Atrial Flutter: Symptoms & Signs

Atrial flutter is a type of abnormal heartbeat or arrhythmia. It is characterized by a fast heart rate and a reduction in cardiac output that leads to characteristic symptoms. Palpitations, fatigue, shortness of breath, and poor exercise tolerance are the most common symptoms. Other less common symptoms can include lightheadedness, dizziness, fainting, or chest pain. Blood clots may form in the heart (thrombi) that may break off and travel to other parts of the body (emboli), leading to complications. The reduction in cardiac output (decreased volume of blood pumped by the heart), when untreated, can have serious consequences, including congestive heart failure, stroke, and heart attack.

Causes of atrial flutter

Atrial flutter is caused by an abnormality in the electrical pacemaker in the heart atrium that causes an irregular heartbeat. The exact reason this occurs is poorly understood, but there are certain conditions that increase the risk of developing atrial flutter. Some of these risk factors include high blood pressure, obesity, heart failure, coronary artery disease (coronary heart disease), atherosclerosis, aging, recent surgery, hyperthyroidism, diabetes, alcohol abuse and binge drinking, chronic lung disease (such as COPD and emphysema), and other serious illnesses. Heart diseases that damage the heart muscle (cardiomyopathy) and abnormal enlargement of the heart (hypertrophy) can also increase the risk of atrial flutter.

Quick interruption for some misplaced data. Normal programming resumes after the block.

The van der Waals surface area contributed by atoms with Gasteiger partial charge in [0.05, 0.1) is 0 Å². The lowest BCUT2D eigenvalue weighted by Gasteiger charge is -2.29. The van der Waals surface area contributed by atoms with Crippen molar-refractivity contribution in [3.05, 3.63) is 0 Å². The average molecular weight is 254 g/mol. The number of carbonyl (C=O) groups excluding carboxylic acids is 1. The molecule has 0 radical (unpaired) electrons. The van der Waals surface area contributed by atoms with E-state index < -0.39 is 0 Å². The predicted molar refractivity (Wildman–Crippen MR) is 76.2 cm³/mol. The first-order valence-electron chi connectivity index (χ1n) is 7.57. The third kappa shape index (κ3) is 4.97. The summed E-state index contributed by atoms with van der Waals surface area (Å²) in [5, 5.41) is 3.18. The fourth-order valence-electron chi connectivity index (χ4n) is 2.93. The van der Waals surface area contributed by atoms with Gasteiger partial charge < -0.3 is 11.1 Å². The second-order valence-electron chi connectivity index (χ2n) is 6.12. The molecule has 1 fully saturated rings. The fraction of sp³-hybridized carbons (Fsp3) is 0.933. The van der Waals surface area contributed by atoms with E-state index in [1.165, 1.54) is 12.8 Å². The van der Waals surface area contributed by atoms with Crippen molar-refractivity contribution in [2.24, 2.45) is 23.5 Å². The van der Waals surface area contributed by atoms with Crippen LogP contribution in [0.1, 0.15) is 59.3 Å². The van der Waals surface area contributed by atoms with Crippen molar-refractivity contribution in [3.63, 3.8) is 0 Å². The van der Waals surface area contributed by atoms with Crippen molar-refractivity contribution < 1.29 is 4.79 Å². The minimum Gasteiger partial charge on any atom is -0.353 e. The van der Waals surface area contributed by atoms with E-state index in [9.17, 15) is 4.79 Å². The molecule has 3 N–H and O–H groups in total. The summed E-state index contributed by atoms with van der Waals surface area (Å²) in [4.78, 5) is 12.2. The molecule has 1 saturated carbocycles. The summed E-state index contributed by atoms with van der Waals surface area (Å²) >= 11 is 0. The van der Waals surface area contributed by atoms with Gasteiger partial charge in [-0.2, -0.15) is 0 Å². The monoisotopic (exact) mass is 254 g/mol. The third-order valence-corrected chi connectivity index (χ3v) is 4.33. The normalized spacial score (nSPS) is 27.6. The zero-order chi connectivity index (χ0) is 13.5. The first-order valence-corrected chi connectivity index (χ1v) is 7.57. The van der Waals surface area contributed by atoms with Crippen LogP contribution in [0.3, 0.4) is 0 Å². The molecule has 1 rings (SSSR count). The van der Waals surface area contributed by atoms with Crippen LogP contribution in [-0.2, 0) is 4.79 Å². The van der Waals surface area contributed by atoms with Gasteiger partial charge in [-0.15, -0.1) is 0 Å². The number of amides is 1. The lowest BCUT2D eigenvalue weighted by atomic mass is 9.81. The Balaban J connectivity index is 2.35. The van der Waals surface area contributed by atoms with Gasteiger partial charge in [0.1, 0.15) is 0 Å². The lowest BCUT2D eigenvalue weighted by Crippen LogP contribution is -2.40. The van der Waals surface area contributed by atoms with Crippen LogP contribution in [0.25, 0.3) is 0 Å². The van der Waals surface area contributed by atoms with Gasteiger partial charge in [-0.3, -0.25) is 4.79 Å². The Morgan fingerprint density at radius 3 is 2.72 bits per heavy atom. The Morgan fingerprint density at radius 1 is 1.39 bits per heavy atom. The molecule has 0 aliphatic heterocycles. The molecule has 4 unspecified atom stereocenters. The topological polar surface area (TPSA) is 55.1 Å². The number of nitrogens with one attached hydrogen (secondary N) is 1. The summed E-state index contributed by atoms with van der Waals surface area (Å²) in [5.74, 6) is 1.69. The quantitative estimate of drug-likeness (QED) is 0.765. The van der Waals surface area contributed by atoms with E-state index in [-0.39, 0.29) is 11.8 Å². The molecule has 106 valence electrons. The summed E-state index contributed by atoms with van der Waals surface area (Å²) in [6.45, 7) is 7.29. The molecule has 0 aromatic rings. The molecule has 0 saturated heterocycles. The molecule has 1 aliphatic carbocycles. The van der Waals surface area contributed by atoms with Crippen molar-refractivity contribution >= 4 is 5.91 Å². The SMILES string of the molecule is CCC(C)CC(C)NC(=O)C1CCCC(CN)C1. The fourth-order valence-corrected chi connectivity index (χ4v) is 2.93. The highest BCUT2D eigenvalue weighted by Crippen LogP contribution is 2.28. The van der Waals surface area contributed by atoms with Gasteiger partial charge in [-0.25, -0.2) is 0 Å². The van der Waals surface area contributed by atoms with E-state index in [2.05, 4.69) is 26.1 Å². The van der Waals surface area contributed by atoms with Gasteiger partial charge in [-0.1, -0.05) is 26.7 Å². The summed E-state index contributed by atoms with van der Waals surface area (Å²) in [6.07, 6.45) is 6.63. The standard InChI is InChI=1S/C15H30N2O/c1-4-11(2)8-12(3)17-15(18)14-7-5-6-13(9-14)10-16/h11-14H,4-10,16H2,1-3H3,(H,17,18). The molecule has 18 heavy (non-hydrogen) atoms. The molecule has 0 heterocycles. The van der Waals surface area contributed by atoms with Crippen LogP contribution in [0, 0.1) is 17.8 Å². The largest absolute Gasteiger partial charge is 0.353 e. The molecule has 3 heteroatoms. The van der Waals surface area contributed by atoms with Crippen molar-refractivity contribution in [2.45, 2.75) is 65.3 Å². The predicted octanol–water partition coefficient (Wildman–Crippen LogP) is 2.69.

Alcohol (wine, beer, or hard liquor) as well as stimulant drugs like cocaine, amphetamines, diet pills, or cold medicines can lead to atrial flutter in susceptible people. Even caffeine may increase the risk.

REFERENCE:

Kasper, D.L., et al., eds. Harrison's Principles of Internal Medicine, 19th Ed. United States: McGraw-Hill Education, 2015.

Medically Reviewed by a Doctor on 4/26/2017

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